Blackjack involves quite a lot of strategy combined with some luck on your part. The rules are easy, but to win in the long-run you have to follow a strategy. This article includes the basic strategy card (at bottom) and explains how it works. Basic strategy, which is the actual name given to this method of play, tells the player what to do depending on what cards they and the dealer have. Because the basic strategy, if followed exactly can reduce the house edge to near 0%, casinos often use multiple decks which raises the house edge back to 1% even when basic strategy is used.
Because it is much easier to win when playing basic strategy with a single deck of cards, you won’t often find a one deck blackjack game in a casino. The most common is 3 decks, but here we will explain the probability of a 1 deck game and how it works because factoring in the other decks makes it a lot more complicated.
The system works by taking know factors (your two cards and the dealer’s up-card) then applying probability to see the likelihood of the dealers down (hole) card and each hit card. There are 13 different cards, so a 1 in 13 chance that any of these cards will be drawn.
If the dealer has a 9 as his up-card, then this is the possible outcome of his hand when the hole card is turned:
In this example, 7/13 hands have a value more than 17. If person playing the dealer sticks on any number under 17 then there is a 7/13 chance that he will lose straight away and 6/13 chance that he will win. That is more than 50% chance that he will lose, so that is why the player must hit on any number under 17 in this case (dealer 9).
On the basic strategy card this probability helps you decide when to hit and stick on a certain hand.
There is much more to consider than this though. The dealer will have to hit until his total reaches 17 or greater. This means that the initial value of the dealers hand will have to be hit to reach 17 if it doesn’t after turning their hole card.
Now using the example of the dealer having an up-card of 3, the possible values of the whole card are 5 to 14. There is just over 7 percent chance of each of these happening except the value 13, of which there is just over 30 percent because there are 4 cards of value 10 for each suit (10, J, Q, K). In all of the cases we have, the dealer would have to take a second hit because none of those values would equal 17. There are 169 outcomes after the first hit.
In 24, or 14.2 percent of those hits, the dealer will be bust.
In 65, or 38.46 percent of those hits, the dealer will have a hand of 17 or over to stand on.
In 80, or 47.34 percent of those hits, the dealer will still have a value of under 17 and will have to hit again.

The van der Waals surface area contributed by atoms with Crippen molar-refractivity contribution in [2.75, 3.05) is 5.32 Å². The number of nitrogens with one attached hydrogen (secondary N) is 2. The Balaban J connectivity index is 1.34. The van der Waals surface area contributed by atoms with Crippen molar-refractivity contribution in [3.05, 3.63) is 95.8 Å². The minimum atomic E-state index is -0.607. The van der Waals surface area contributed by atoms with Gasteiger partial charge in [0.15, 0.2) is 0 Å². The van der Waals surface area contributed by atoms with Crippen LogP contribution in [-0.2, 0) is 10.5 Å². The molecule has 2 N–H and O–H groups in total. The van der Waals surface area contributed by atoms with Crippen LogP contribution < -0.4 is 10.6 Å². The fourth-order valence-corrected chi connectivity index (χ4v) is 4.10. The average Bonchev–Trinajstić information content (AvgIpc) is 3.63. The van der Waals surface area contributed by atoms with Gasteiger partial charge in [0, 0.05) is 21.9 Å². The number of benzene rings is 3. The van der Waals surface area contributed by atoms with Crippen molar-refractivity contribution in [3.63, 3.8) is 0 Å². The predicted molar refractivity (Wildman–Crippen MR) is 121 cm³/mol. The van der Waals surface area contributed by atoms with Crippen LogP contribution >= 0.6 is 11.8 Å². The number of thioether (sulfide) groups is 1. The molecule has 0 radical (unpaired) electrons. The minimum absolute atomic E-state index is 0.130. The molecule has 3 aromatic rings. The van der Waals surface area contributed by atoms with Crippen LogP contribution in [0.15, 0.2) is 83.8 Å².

The outcomes of the hits of the 47.34 percent of hands that are still under 17 will then have to be calculated. In a multi-deck game, the number of hits could be up to 9 if the lowest possible cards are drawn: Initial card 3 and hole card 2, then 2, 2, 2, A, A, A, A, A, A = 17. From each of these extra hits, the likely resulting value must be multiplied by the likelihood that the hit would need to be taken and then added to the original total.
As that looks, all that is very complicated, but the outcomes are as follows:
The hand of the player must also be calculated. This is done in the same way as the dealer’s hand above, accept that we already know the value of the 2nd card, so we do not need to calculate the first step. We need to know the outcomes of all possible hits to know if hitting is giving you or the dealer the advantage. If you have a three-ten 13, then these are the probabilities of your outcomes:
After this, when deciding if to hit or to stand, the outcome of the dealer’s and player’s hand has to be compared:
The dealer has a more likely chance of winning every hand, so the player would only win in the 37.64 percent of cases where the dealer busts.
So the possible outcomes of the player’s chances of winning are:
1) The dealer busts and the player doesn’t – 18.08%
2) The dealer draws a 17 from the deck and the player draws higher – 5.19%
3) The dealer draws a 18 from the deck and the player draws higher – 3.74%
4) The dealer draws a 19 from the deck and the player draws higher – 2.40%
5) The dealer draws a 20 from the deck and the player draws higher – 1.20%
This equals a 30.61% chance of beating the dealer’s hand. Comparing this to the 37.64% chance that the dealer will go bust, there is more chance of winning by sticking on a hand of 13.
Part 2 will explain the other factors in the game that Basic Strategy is based on.